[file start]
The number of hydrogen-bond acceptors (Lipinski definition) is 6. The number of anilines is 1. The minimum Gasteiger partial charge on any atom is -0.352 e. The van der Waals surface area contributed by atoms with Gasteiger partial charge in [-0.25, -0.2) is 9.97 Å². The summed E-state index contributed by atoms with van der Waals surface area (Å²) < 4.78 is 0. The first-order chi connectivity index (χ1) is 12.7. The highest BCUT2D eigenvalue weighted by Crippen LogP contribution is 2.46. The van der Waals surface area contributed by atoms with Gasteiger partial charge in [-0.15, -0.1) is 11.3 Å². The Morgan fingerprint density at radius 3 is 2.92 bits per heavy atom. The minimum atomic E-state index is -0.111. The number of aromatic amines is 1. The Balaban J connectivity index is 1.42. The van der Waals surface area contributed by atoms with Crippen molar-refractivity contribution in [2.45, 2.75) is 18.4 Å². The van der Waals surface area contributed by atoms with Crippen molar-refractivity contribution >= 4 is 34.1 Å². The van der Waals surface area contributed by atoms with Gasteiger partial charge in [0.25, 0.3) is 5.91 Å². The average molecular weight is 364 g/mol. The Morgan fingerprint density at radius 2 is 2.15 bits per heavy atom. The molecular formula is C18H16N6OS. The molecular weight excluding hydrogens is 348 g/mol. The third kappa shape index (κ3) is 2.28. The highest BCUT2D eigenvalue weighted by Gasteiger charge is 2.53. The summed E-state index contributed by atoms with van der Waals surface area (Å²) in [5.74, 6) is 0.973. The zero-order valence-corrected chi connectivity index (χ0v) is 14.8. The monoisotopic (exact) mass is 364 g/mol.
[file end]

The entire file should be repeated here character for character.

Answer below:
The number of hydrogen-bond acceptors (Lipinski definition) is 6. The number of anilines is 1. The minimum Gasteiger partial charge on any atom is -0.352 e. The van der Waals surface area contributed by atoms with Gasteiger partial charge in [-0.25, -0.2) is 9.97 Å². The summed E-state index contributed by atoms with van der Waals surface area (Å²) < 4.78 is 0. The first-order chi connectivity index (χ1) is 12.7. The highest BCUT2D eigenvalue weighted by Crippen LogP contribution is 2.46. The van der Waals surface area contributed by atoms with Gasteiger partial charge in [-0.15, -0.1) is 11.3 Å². The Morgan fingerprint density at radius 3 is 2.92 bits per heavy atom. The minimum atomic E-state index is -0.111. The number of aromatic amines is 1. The Balaban J connectivity index is 1.42. The van der Waals surface area contributed by atoms with Crippen molar-refractivity contribution in [2.45, 2.75) is 18.4 Å². The van der Waals surface area contributed by atoms with Crippen molar-refractivity contribution >= 4 is 34.1 Å². The van der Waals surface area contributed by atoms with Gasteiger partial charge in [0.25, 0.3) is 5.91 Å². The average molecular weight is 364 g/mol. The Morgan fingerprint density at radius 2 is 2.15 bits per heavy atom. The molecular formula is C18H16N6OS. The molecular weight excluding hydrogens is 348 g/mol. The third kappa shape index (κ3) is 2.28. The highest BCUT2D eigenvalue weighted by Gasteiger charge is 2.53. The summed E-state index contributed by atoms with van der Waals surface area (Å²) in [5.74, 6) is 0.973. The zero-order valence-corrected chi connectivity index (χ0v) is 14.8. The monoisotopic (exact) mass is 364 g/mol.